The surgical site will be dressed with a compression bandage (ace bandage) or a tight fitting stocking (support hose). An ice pack will be placed on the joint that was examined or treated by arthroscopy. This treatment may continue for up to 72 hours after surgery to keep swelling down and help prevent the formation of clots.
Pain medication will be administered if needed, although most patients require little or no medicine for pain. Dressings can usually be removed on the morning after surgery and replaced by adhesive strips. The surgeon should be notified if the patient experiences any increase in pain, swelling, redness, drainage or bleeding at the site of the surgery, signs of infection (headache, muscle aches, dizziness, fever), and nausea or vomiting.
It takes several days for the puncture wounds to heal and several weeks for the joint to fully recover. Many patients can resume their daily activities, including going back to work, within a few days of the procedure. Muscle strength must be regained as soon as possible after surgery to help support the affected joint. A rehabilitation program, including physical therapy, may be suggested to speed recovery and improve the functioning of the joint. The surgeon's recommendations for recovery may include:
- • Keep the surgical site and the dressings clean and dry.
- • Use ice packs for up to 72 hours to reduce pain and swelling.
- • Elevate the affected joint (wrist, elbow, ankle, knee) on pillows; exercise gently to encourage circulation.
- • Use a knee brace or shoulder sling temporarily.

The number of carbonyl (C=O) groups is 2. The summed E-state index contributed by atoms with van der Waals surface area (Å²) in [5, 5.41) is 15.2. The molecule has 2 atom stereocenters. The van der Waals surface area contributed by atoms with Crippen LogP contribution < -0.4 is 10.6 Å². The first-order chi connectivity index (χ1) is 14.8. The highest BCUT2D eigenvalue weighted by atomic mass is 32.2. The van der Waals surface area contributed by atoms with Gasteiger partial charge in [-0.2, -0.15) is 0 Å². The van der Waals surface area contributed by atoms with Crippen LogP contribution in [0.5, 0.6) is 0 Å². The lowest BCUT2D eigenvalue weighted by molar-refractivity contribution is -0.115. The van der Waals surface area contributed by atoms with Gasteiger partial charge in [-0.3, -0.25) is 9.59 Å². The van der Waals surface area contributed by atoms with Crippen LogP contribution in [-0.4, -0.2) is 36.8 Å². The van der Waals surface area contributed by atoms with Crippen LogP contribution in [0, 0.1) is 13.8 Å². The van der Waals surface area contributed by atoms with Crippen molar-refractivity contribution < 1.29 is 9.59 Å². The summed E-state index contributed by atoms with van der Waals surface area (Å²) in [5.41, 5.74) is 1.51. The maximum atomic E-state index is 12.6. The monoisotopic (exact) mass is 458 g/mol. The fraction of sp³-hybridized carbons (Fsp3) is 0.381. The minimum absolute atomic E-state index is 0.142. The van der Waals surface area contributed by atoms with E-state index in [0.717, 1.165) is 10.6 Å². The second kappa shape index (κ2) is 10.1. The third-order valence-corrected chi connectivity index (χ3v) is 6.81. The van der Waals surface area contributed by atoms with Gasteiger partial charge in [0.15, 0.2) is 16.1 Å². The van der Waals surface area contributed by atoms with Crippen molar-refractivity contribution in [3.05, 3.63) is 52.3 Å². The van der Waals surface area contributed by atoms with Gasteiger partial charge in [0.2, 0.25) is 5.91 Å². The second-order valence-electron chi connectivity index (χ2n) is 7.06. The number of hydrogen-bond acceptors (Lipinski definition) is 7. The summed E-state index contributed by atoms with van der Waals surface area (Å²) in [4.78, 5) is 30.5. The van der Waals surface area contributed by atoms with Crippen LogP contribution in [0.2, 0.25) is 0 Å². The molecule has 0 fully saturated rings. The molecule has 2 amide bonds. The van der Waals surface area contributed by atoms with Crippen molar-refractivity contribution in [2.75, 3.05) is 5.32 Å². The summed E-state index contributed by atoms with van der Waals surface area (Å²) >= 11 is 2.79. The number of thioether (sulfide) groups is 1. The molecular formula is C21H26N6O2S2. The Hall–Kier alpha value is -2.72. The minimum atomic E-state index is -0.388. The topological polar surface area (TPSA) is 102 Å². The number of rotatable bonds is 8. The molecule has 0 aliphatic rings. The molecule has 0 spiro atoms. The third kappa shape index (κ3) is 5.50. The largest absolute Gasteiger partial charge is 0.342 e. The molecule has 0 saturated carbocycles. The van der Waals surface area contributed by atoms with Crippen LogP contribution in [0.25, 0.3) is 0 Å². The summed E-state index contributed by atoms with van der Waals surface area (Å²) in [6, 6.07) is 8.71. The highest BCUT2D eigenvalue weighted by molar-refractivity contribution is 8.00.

- • Allow weight-bearing exercise as able.
Please advise Nigel Willis or your nurse of any medical conditions that you may have.
Recovery after ankle arthroscopy involves controlling swelling and discomfort, return of range-of-motion of the ankle joint, regaining strength in the muscles around the ankle joint, and a gradual return to activities.
How long does it take to recover from Ankle Arthroscopy Surgery?
The amount of surgery required and recovery time will depend on the joint problem. Recovery time varies markedly from patient to patient. Not all arthroscopies are the same.
Occasionally, during arthroscopy, the surgeon will discover that the disease or injury cannot be treated adequately by arthroscopic surgery alone. The condition may require more extensive "open" operation. This additional surgery may be performed while the patient is still anaesthetized, or at a later date after the surgeon and patient have discussed the findings.
Please arrange a follow up appointment with Nigel Willis 10 – 14 days after surgery, unless otherwise stated.
Most patients will work with a physical therapist to regain motion and strength of the joint. The length of rehabilitation will also vary depending on what procedure is performed at the time of surgery.
Work and sport
Details regarding returning to work or partaking in sporting activities will be discussed with you prior to surgery. It is recommended that you do not return to sport or physical work or work that involves being on your feet, until advised.
Please note that this orthopaedic surgery procedure is elective (you can choose to have this surgery or not). The decision to choose surgery is made at the end of a thorough consultative process between you, your othopaedic surgeon and where required, other medical specialists.
It is very rare where two people have exactly the same issue, so each procedure and post-surgery treatment is specifically diagnosed and tailored to your individual requirements.
Therefore, the information provided here is for general advice only and is not a substitute for a consultation appointment with your orthopaedic surgeon.
For consultations with Mr Nigel Willis, please ask your GP for a referral.